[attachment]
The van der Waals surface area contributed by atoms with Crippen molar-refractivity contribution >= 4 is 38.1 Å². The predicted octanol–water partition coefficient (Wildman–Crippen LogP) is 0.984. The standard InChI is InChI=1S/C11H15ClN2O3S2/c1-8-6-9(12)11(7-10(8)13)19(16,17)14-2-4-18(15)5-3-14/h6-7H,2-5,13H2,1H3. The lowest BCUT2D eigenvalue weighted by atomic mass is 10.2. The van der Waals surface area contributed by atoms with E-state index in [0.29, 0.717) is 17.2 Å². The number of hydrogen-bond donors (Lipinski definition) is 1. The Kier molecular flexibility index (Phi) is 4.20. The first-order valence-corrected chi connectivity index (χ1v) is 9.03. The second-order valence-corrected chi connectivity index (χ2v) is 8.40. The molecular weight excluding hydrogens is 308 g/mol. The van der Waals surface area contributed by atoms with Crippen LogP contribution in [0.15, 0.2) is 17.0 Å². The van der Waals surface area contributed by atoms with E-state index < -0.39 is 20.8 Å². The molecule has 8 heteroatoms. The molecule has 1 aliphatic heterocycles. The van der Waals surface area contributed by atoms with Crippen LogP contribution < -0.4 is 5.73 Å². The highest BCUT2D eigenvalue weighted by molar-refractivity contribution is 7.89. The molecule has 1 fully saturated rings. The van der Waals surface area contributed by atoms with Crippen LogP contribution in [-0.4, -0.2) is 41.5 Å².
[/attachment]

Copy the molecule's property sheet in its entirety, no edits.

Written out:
The van der Waals surface area contributed by atoms with Crippen molar-refractivity contribution >= 4 is 38.1 Å². The predicted octanol–water partition coefficient (Wildman–Crippen LogP) is 0.984. The standard InChI is InChI=1S/C11H15ClN2O3S2/c1-8-6-9(12)11(7-10(8)13)19(16,17)14-2-4-18(15)5-3-14/h6-7H,2-5,13H2,1H3. The lowest BCUT2D eigenvalue weighted by atomic mass is 10.2. The van der Waals surface area contributed by atoms with E-state index in [0.29, 0.717) is 17.2 Å². The number of hydrogen-bond donors (Lipinski definition) is 1. The Kier molecular flexibility index (Phi) is 4.20. The first-order valence-corrected chi connectivity index (χ1v) is 9.03. The second-order valence-corrected chi connectivity index (χ2v) is 8.40. The molecular weight excluding hydrogens is 308 g/mol. The van der Waals surface area contributed by atoms with Crippen LogP contribution in [0.15, 0.2) is 17.0 Å². The van der Waals surface area contributed by atoms with E-state index < -0.39 is 20.8 Å². The molecule has 8 heteroatoms. The molecule has 1 aliphatic heterocycles. The van der Waals surface area contributed by atoms with Crippen LogP contribution < -0.4 is 5.73 Å². The highest BCUT2D eigenvalue weighted by molar-refractivity contribution is 7.89. The molecule has 1 fully saturated rings. The van der Waals surface area contributed by atoms with Crippen LogP contribution in [-0.4, -0.2) is 41.5 Å².